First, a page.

Date of Graduation


Document Type


Degree Name

Master of Science in Cell & Molecular Biology (MS)

Degree Level



Biological Sciences


Nilda Roma-Burgos

Committee Member

Vibha Srivastava

Second Committee Member

Suresh Kumar Thallapuranam

Third Committee Member

Martin John Egan


Amaranthus palmeri, fomesafen, G399A, Herbicide resistance, PPO-mutations, Weed science, ΔG210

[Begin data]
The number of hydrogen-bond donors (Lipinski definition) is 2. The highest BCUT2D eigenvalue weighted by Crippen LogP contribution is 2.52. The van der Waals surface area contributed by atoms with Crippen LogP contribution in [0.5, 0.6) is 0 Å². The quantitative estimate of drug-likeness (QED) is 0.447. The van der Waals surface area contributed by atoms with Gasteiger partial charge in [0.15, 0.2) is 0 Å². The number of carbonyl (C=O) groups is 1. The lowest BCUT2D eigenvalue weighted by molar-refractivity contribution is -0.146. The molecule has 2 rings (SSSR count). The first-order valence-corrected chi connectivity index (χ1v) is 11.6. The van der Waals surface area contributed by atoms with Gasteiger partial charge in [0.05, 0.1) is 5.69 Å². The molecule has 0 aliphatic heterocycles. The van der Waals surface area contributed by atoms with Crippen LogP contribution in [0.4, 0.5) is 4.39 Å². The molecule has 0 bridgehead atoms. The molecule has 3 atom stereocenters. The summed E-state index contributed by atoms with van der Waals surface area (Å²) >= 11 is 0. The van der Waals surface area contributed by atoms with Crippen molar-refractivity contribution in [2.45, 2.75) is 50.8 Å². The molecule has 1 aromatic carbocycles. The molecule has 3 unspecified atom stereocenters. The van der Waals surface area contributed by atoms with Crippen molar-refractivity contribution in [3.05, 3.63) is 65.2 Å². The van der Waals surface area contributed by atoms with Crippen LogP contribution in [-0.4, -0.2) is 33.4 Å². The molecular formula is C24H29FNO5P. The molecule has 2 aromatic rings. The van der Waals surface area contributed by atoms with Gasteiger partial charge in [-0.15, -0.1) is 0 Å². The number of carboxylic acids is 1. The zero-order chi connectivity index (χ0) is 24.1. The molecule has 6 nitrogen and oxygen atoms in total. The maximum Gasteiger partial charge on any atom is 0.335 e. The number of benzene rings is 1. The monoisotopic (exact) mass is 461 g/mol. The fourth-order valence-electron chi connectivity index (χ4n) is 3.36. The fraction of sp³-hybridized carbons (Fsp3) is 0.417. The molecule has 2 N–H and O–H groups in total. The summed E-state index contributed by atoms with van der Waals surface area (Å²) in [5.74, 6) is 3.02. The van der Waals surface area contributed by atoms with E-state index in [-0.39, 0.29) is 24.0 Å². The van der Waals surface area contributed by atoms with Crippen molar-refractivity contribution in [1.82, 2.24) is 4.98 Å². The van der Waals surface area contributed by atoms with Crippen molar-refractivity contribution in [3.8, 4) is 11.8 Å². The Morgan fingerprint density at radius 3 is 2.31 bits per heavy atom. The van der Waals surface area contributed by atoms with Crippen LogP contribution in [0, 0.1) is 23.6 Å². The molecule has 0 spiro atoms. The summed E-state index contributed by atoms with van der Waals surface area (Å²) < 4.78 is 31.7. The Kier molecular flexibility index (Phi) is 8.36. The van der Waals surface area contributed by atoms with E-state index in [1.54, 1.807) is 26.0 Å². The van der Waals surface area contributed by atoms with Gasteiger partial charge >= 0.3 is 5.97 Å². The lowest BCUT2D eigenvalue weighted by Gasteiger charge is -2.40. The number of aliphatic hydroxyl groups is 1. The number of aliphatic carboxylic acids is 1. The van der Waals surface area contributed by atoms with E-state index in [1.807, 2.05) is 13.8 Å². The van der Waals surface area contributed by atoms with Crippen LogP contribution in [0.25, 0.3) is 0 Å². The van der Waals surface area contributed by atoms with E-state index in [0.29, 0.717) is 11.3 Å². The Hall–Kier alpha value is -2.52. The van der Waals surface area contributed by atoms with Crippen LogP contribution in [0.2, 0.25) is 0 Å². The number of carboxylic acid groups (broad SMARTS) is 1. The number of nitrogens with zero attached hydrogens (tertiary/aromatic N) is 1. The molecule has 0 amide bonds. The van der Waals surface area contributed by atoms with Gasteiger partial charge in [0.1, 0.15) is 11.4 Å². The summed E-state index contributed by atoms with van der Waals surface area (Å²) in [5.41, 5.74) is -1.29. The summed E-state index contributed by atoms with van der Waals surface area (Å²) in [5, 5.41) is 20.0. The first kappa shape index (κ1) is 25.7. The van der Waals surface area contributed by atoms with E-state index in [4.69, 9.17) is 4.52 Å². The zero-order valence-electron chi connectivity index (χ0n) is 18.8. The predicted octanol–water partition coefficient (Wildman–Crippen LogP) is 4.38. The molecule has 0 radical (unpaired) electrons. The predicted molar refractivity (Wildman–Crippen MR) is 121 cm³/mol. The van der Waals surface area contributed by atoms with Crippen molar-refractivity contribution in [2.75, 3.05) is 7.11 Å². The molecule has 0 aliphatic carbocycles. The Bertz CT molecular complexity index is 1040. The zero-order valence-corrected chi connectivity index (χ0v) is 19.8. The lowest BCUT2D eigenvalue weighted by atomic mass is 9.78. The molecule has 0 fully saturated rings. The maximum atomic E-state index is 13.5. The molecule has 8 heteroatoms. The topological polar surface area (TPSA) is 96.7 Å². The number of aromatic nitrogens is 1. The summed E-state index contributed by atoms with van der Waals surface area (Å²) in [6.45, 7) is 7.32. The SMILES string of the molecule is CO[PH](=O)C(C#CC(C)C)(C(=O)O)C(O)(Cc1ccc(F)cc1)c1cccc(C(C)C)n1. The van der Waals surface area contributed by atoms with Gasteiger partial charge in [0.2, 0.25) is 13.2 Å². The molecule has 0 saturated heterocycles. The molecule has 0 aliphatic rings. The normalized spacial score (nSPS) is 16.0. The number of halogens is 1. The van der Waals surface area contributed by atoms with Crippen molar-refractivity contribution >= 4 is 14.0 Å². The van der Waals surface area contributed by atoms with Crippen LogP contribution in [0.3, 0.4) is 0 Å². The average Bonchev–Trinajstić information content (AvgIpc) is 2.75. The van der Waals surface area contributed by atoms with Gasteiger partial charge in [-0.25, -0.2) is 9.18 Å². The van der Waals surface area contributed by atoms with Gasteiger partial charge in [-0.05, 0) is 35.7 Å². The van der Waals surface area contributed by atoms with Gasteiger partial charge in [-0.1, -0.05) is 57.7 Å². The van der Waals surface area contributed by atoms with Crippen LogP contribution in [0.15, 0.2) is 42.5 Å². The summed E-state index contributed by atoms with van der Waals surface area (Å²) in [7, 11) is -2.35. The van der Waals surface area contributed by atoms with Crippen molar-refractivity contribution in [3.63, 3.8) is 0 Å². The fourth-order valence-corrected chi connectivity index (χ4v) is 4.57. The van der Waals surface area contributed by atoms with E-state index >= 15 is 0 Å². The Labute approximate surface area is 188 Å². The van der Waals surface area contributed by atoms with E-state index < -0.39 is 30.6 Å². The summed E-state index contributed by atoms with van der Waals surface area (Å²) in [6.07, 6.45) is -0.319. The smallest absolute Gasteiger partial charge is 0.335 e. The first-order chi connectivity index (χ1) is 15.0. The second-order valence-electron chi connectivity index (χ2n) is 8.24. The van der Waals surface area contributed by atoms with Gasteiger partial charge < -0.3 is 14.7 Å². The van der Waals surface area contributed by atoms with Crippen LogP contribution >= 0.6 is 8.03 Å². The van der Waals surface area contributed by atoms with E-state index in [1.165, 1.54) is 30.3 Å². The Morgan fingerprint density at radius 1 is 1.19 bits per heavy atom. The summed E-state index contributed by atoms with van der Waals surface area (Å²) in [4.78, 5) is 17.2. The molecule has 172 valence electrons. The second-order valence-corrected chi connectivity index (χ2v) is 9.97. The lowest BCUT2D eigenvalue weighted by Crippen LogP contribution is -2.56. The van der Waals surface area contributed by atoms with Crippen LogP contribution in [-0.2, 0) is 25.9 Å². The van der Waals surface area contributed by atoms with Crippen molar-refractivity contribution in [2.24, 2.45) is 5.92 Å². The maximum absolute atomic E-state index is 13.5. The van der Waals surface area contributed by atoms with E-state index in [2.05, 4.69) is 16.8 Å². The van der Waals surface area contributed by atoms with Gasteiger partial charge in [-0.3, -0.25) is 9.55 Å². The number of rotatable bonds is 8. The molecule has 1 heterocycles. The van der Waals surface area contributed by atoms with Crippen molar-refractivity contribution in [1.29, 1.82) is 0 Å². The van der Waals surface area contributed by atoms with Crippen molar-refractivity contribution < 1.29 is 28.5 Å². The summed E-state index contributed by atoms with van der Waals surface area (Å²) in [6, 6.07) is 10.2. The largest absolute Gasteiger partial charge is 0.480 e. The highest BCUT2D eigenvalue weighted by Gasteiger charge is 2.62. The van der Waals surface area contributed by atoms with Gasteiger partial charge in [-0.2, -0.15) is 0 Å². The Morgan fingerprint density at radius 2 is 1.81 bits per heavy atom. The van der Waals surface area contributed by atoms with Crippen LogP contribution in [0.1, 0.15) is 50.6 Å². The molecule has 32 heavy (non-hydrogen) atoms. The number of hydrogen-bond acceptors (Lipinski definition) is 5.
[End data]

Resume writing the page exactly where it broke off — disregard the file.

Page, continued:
Palmer amaranth (Amaranthus palmeri S. Wats.) is one of the most problematic agronomic weeds to control in fields across Arkansas. Thus far, this species has evolved resistance to several herbicides, including protoporphyrinogen IX oxidase (PPO) inhibitors. The majority of PPO-resistant Palmer amaranth populations harbor a target-site mutation (substitution or deletion of amino acids). The objective of this thesis was to identify the level of fomesafen resistance conferred by PPO2 mutations from Palmer amaranth. The experiments conducted aimed to (1) characterize the level of resistance conferred by the transgene Palmer amaranth ppo2 carrying ΔG210 mutation into the wild type rice (Oryza sativa cv. ‘Nipponbare’); and (2) study the resistance level of Palmer amaranth plants having a single mutation (ΔG210 or G399A) or a combination. For objective 1, ‘Nipponbare’ rice was transformed with Palmer amaranth ppo2 ΔG210 gene via particle bombardment. The presence of the transgene in T0 plants was confirmed, and seeds (T1) were harvested. After selection with foliar treatment of fomesafen (0.78 kg ai ha-1), T1 plants carrying the mutation and showing low injury were maintained to produce T2 seeds. Soil-based assay was conducted with T2 seeds and the survivors were cultured to produce T3 seeds. Seeds from each surviving plant were kept as a separate line. The insertion of Palmer amaranth ppo2 ΔG210 conferred resistance to fomesafen in rice. The data suggests that only homozygous transgenic plants had full resistance to fomesafen. For objective 2, one susceptible and six resistant accessions were used to conduct dose response assay with the PPO-herbicide, fomesafen, and to test cross resistance or multiple resistance. Selected survivors from these tests were genotyped for the two expected mutations. Homozygosity of ΔG210 was correlated with high fomesafen resistance. At higher fomesafen rates, survivors carrying ΔG210 in both alleles or accumulating ΔG210+G399A recovered better than heterozygous ΔG210 plants. Populations with higher frequency of individuals with these mutation profiles were also less sensitive to the other two PPO-herbicides tested, saflufenacil and trifludimoxazin.